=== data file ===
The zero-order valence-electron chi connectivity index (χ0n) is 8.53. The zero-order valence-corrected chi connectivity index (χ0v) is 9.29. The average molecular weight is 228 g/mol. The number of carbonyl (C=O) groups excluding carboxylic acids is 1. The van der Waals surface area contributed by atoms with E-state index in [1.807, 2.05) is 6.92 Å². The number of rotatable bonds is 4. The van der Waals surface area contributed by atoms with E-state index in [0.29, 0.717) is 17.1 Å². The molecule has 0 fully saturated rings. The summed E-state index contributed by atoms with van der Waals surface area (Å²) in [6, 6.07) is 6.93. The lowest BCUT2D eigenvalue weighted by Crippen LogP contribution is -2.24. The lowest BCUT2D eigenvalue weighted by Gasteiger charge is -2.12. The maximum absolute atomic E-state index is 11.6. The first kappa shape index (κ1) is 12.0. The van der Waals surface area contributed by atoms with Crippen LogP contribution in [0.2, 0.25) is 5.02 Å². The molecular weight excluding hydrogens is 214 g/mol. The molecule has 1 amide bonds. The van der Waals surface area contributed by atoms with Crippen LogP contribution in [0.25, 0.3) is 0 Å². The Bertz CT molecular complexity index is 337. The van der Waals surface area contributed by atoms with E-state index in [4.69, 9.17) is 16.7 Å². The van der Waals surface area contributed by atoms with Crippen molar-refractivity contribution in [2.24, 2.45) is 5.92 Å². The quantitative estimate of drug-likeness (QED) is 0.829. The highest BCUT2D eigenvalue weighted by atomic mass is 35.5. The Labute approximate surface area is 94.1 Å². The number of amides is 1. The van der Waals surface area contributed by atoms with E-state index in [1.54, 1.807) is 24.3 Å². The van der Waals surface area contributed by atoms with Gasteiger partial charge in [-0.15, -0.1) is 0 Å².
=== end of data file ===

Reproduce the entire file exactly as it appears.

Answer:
The zero-order valence-electron chi connectivity index (χ0n) is 8.53. The zero-order valence-corrected chi connectivity index (χ0v) is 9.29. The average molecular weight is 228 g/mol. The number of carbonyl (C=O) groups excluding carboxylic acids is 1. The van der Waals surface area contributed by atoms with E-state index in [1.807, 2.05) is 6.92 Å². The number of rotatable bonds is 4. The van der Waals surface area contributed by atoms with E-state index in [0.29, 0.717) is 17.1 Å². The molecule has 0 fully saturated rings. The summed E-state index contributed by atoms with van der Waals surface area (Å²) in [6, 6.07) is 6.93. The lowest BCUT2D eigenvalue weighted by Crippen LogP contribution is -2.24. The lowest BCUT2D eigenvalue weighted by Gasteiger charge is -2.12. The maximum absolute atomic E-state index is 11.6. The first kappa shape index (κ1) is 12.0. The van der Waals surface area contributed by atoms with Crippen LogP contribution in [0.2, 0.25) is 5.02 Å². The molecular weight excluding hydrogens is 214 g/mol. The molecule has 1 amide bonds. The van der Waals surface area contributed by atoms with Crippen LogP contribution in [0.25, 0.3) is 0 Å². The Bertz CT molecular complexity index is 337. The van der Waals surface area contributed by atoms with E-state index in [4.69, 9.17) is 16.7 Å². The van der Waals surface area contributed by atoms with Crippen molar-refractivity contribution in [2.24, 2.45) is 5.92 Å². The quantitative estimate of drug-likeness (QED) is 0.829. The highest BCUT2D eigenvalue weighted by atomic mass is 35.5. The Labute approximate surface area is 94.1 Å². The number of amides is 1. The van der Waals surface area contributed by atoms with E-state index in [1.54, 1.807) is 24.3 Å². The van der Waals surface area contributed by atoms with Gasteiger partial charge in [-0.15, -0.1) is 0 Å².